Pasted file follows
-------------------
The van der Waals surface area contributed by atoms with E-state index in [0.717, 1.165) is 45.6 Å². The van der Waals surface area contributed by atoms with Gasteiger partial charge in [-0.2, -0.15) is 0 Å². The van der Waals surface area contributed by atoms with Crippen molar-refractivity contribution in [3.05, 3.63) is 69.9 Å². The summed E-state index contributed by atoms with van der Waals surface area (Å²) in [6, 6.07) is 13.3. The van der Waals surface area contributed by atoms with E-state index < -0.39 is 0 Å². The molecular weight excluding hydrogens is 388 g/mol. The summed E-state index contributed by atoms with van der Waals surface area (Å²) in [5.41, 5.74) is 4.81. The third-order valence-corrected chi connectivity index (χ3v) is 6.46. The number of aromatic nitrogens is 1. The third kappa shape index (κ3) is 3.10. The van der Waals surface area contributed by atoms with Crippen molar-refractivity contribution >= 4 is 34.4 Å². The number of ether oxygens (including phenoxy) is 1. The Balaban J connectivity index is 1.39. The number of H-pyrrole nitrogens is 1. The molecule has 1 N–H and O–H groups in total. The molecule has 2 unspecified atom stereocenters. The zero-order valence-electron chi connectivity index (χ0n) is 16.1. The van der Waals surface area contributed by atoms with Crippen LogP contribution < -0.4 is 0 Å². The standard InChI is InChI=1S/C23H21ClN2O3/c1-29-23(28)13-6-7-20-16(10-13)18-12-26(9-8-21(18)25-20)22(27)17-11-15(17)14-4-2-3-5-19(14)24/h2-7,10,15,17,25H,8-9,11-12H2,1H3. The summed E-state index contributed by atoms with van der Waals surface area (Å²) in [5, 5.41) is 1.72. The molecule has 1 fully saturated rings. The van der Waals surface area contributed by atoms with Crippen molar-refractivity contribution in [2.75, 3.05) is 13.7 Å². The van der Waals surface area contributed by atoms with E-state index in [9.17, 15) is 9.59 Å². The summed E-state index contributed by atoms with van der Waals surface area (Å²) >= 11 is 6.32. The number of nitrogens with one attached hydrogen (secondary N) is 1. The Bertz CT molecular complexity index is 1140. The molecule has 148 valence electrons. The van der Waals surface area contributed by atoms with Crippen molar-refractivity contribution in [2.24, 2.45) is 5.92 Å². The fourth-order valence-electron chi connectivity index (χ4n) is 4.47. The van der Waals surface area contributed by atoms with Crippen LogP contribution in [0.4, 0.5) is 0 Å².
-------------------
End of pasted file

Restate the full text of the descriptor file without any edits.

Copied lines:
The van der Waals surface area contributed by atoms with E-state index in [0.717, 1.165) is 45.6 Å². The van der Waals surface area contributed by atoms with Gasteiger partial charge in [-0.2, -0.15) is 0 Å². The van der Waals surface area contributed by atoms with Crippen molar-refractivity contribution in [3.05, 3.63) is 69.9 Å². The summed E-state index contributed by atoms with van der Waals surface area (Å²) in [6, 6.07) is 13.3. The van der Waals surface area contributed by atoms with E-state index < -0.39 is 0 Å². The molecular weight excluding hydrogens is 388 g/mol. The summed E-state index contributed by atoms with van der Waals surface area (Å²) in [5.41, 5.74) is 4.81. The third-order valence-corrected chi connectivity index (χ3v) is 6.46. The number of aromatic nitrogens is 1. The third kappa shape index (κ3) is 3.10. The van der Waals surface area contributed by atoms with Crippen molar-refractivity contribution >= 4 is 34.4 Å². The number of ether oxygens (including phenoxy) is 1. The Balaban J connectivity index is 1.39. The number of H-pyrrole nitrogens is 1. The molecule has 1 N–H and O–H groups in total. The molecule has 2 unspecified atom stereocenters. The zero-order valence-electron chi connectivity index (χ0n) is 16.1. The van der Waals surface area contributed by atoms with Crippen LogP contribution < -0.4 is 0 Å². The standard InChI is InChI=1S/C23H21ClN2O3/c1-29-23(28)13-6-7-20-16(10-13)18-12-26(9-8-21(18)25-20)22(27)17-11-15(17)14-4-2-3-5-19(14)24/h2-7,10,15,17,25H,8-9,11-12H2,1H3. The summed E-state index contributed by atoms with van der Waals surface area (Å²) in [5, 5.41) is 1.72. The molecule has 1 fully saturated rings. The van der Waals surface area contributed by atoms with Crippen molar-refractivity contribution in [2.75, 3.05) is 13.7 Å². The van der Waals surface area contributed by atoms with E-state index in [9.17, 15) is 9.59 Å². The summed E-state index contributed by atoms with van der Waals surface area (Å²) >= 11 is 6.32. The number of nitrogens with one attached hydrogen (secondary N) is 1. The Bertz CT molecular complexity index is 1140. The molecule has 148 valence electrons. The van der Waals surface area contributed by atoms with Crippen molar-refractivity contribution in [2.24, 2.45) is 5.92 Å². The fourth-order valence-electron chi connectivity index (χ4n) is 4.47. The van der Waals surface area contributed by atoms with Crippen LogP contribution in [0.4, 0.5) is 0 Å².